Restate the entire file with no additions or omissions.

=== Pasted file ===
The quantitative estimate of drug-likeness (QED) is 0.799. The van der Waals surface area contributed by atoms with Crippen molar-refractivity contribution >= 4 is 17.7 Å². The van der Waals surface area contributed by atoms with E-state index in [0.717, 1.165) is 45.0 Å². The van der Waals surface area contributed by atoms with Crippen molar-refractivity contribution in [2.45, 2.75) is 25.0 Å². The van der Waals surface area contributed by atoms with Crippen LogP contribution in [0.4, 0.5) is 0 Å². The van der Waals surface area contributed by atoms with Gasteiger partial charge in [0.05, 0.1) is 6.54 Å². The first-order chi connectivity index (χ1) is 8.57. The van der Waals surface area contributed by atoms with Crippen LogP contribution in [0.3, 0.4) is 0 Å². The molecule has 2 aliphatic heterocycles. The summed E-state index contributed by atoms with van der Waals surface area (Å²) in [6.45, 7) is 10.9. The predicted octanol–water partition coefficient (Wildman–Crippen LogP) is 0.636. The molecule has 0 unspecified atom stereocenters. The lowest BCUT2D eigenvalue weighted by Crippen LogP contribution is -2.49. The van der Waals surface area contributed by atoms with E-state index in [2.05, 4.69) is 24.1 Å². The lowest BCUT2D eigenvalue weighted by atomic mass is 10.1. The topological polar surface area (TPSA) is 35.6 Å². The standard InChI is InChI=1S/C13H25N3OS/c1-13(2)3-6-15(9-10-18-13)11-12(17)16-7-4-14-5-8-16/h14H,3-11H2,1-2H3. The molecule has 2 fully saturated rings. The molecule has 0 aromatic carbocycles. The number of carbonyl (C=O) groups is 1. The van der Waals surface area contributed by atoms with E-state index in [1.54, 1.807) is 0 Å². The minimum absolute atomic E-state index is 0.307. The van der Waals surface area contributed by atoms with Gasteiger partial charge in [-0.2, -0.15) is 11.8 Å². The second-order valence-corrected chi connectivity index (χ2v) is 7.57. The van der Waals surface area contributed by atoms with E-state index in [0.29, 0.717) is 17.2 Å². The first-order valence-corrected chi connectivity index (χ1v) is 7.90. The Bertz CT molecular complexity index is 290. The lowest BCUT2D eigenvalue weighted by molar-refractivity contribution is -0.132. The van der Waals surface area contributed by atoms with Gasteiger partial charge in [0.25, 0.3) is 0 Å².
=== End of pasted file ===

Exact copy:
The quantitative estimate of drug-likeness (QED) is 0.799. The van der Waals surface area contributed by atoms with Crippen molar-refractivity contribution >= 4 is 17.7 Å². The van der Waals surface area contributed by atoms with E-state index in [0.717, 1.165) is 45.0 Å². The van der Waals surface area contributed by atoms with Crippen molar-refractivity contribution in [2.45, 2.75) is 25.0 Å². The van der Waals surface area contributed by atoms with Crippen LogP contribution in [0.4, 0.5) is 0 Å². The van der Waals surface area contributed by atoms with Gasteiger partial charge in [0.05, 0.1) is 6.54 Å². The first-order chi connectivity index (χ1) is 8.57. The van der Waals surface area contributed by atoms with Crippen LogP contribution in [0.3, 0.4) is 0 Å². The molecule has 2 aliphatic heterocycles. The summed E-state index contributed by atoms with van der Waals surface area (Å²) in [6.45, 7) is 10.9. The predicted octanol–water partition coefficient (Wildman–Crippen LogP) is 0.636. The molecule has 0 unspecified atom stereocenters. The lowest BCUT2D eigenvalue weighted by Crippen LogP contribution is -2.49. The van der Waals surface area contributed by atoms with E-state index in [2.05, 4.69) is 24.1 Å². The lowest BCUT2D eigenvalue weighted by atomic mass is 10.1. The topological polar surface area (TPSA) is 35.6 Å². The standard InChI is InChI=1S/C13H25N3OS/c1-13(2)3-6-15(9-10-18-13)11-12(17)16-7-4-14-5-8-16/h14H,3-11H2,1-2H3. The molecule has 2 fully saturated rings. The molecule has 0 aromatic carbocycles. The number of carbonyl (C=O) groups is 1. The van der Waals surface area contributed by atoms with E-state index in [1.54, 1.807) is 0 Å². The minimum absolute atomic E-state index is 0.307. The van der Waals surface area contributed by atoms with Gasteiger partial charge in [-0.2, -0.15) is 11.8 Å². The second-order valence-corrected chi connectivity index (χ2v) is 7.57. The van der Waals surface area contributed by atoms with E-state index in [0.29, 0.717) is 17.2 Å². The first-order valence-corrected chi connectivity index (χ1v) is 7.90. The Bertz CT molecular complexity index is 290. The lowest BCUT2D eigenvalue weighted by molar-refractivity contribution is -0.132. The van der Waals surface area contributed by atoms with Gasteiger partial charge in [0.25, 0.3) is 0 Å².